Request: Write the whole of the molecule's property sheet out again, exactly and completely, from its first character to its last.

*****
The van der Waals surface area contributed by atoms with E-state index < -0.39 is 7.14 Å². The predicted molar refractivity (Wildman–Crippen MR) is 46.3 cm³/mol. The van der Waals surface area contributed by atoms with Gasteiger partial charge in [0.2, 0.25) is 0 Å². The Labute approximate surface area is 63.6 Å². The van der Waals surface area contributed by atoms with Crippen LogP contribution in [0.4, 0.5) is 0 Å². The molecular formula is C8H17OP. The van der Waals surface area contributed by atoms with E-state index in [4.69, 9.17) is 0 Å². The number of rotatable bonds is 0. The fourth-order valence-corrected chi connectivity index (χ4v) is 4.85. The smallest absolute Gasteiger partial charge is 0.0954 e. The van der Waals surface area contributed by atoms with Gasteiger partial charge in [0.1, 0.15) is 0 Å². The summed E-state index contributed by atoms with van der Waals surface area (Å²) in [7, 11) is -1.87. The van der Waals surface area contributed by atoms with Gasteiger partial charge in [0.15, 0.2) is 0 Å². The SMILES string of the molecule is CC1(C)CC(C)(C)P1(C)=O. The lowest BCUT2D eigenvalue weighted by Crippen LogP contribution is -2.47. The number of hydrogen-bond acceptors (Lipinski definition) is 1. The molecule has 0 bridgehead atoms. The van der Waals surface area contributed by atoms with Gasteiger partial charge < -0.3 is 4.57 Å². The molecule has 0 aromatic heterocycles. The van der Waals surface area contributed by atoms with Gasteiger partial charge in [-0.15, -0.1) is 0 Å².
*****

The van der Waals surface area contributed by atoms with E-state index < -0.39 is 7.14 Å². The predicted molar refractivity (Wildman–Crippen MR) is 46.3 cm³/mol. The van der Waals surface area contributed by atoms with Gasteiger partial charge in [0.2, 0.25) is 0 Å². The Labute approximate surface area is 63.6 Å². The van der Waals surface area contributed by atoms with Crippen LogP contribution in [0.4, 0.5) is 0 Å². The molecular formula is C8H17OP. The van der Waals surface area contributed by atoms with E-state index in [4.69, 9.17) is 0 Å². The number of rotatable bonds is 0. The fourth-order valence-corrected chi connectivity index (χ4v) is 4.85. The smallest absolute Gasteiger partial charge is 0.0954 e. The van der Waals surface area contributed by atoms with Gasteiger partial charge in [0.1, 0.15) is 0 Å². The summed E-state index contributed by atoms with van der Waals surface area (Å²) in [7, 11) is -1.87. The van der Waals surface area contributed by atoms with Gasteiger partial charge in [0.15, 0.2) is 0 Å². The SMILES string of the molecule is CC1(C)CC(C)(C)P1(C)=O. The lowest BCUT2D eigenvalue weighted by Crippen LogP contribution is -2.47. The number of hydrogen-bond acceptors (Lipinski definition) is 1. The molecule has 0 bridgehead atoms. The van der Waals surface area contributed by atoms with Gasteiger partial charge < -0.3 is 4.57 Å². The molecule has 0 aromatic heterocycles. The van der Waals surface area contributed by atoms with Gasteiger partial charge in [-0.15, -0.1) is 0 Å².